Its been 20 years since Titanic was first released in cinemas, and fans of the movie have yet to get over Jack Dawson (Leonardo DiCaprio)'s death. The film's director, James Cameron, was recently asked about his decision to kill off the beloved character, and you may or may not agree with his explanation. "Obviously it was an artistic choice," he told Vanity Fair. "[The door] was just big enough to hold [Rose], and not big enough to hold him."
While Cameron admits he finds it "kind of silly" to still discuss the heartbreaking scene 20 years later, he does take pride in the fact that "the film was effective in making Jack so endearing to the audience that it hurts them to see him die."
According to Cameron, the film would have been "meaningless" if Jack survived the ill-fated ship. "The film is about death and separation," he told the publication. "He had to die. So whether it was that, or whether a smoke stack fell on him, he was going down. It's called art; things happen for artistic reasons, not for physics reasons."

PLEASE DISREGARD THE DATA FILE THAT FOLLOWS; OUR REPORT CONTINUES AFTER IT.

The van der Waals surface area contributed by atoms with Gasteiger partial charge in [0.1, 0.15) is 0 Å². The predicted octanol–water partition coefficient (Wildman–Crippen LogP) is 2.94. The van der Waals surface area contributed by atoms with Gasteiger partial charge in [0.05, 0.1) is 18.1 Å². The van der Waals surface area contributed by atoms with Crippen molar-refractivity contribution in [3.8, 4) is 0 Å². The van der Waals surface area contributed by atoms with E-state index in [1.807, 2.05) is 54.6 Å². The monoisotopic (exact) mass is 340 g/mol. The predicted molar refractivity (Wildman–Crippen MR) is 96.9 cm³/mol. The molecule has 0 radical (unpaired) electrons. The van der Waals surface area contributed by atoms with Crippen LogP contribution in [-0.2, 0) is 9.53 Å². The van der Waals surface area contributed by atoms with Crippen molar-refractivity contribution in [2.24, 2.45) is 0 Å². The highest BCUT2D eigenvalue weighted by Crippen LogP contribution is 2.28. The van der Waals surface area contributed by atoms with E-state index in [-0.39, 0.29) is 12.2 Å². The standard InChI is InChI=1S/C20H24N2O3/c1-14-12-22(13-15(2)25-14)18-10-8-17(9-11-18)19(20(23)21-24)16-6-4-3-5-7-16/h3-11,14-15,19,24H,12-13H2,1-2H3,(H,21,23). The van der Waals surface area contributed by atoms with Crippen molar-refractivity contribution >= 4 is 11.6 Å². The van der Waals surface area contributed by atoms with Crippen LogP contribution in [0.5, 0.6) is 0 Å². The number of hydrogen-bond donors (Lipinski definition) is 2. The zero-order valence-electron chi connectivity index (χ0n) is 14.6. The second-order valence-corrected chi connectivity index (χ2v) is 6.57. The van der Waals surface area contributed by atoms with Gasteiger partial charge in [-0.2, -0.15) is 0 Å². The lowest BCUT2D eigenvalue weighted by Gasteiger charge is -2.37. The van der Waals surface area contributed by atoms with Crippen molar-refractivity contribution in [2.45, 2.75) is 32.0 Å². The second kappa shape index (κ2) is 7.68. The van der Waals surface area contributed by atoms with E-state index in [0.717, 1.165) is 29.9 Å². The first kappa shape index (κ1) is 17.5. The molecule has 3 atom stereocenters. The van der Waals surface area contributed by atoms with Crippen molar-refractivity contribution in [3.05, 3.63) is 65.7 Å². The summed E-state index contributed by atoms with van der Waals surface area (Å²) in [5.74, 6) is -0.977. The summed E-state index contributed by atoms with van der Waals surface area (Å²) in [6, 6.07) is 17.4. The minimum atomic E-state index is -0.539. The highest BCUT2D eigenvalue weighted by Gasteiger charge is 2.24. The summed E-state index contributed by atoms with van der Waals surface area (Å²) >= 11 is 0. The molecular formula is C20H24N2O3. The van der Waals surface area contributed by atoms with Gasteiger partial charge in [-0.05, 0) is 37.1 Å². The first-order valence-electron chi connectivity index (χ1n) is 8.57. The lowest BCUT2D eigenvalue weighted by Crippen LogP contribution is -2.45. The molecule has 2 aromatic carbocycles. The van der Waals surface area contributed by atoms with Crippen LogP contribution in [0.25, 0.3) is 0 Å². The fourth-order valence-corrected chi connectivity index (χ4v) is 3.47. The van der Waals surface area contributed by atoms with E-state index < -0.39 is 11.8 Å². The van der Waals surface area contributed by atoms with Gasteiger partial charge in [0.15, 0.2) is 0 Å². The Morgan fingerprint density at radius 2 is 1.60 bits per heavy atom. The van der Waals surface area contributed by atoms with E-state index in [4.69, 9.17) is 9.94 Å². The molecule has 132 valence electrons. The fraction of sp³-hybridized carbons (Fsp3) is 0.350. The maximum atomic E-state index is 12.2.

When pressed about whether or not he did enough to dispel the myth that Jack could have easily fit on the door alongside Rose (played by Kate Winslet), Cameron responded, "I was in the water with the piece of wood putting people on it for about two days getting it exactly buoyant enough so that it would support one person with full free-board, meaning that [Rose] wasn't immersed at all in the 28 degree water so that she could survive the three hours it took until the rescue ship got there."
In the end, the noted director stood by his decision to leave Jack to freeze to death. "That's what it would have taken for [Rose] to survive," he argued.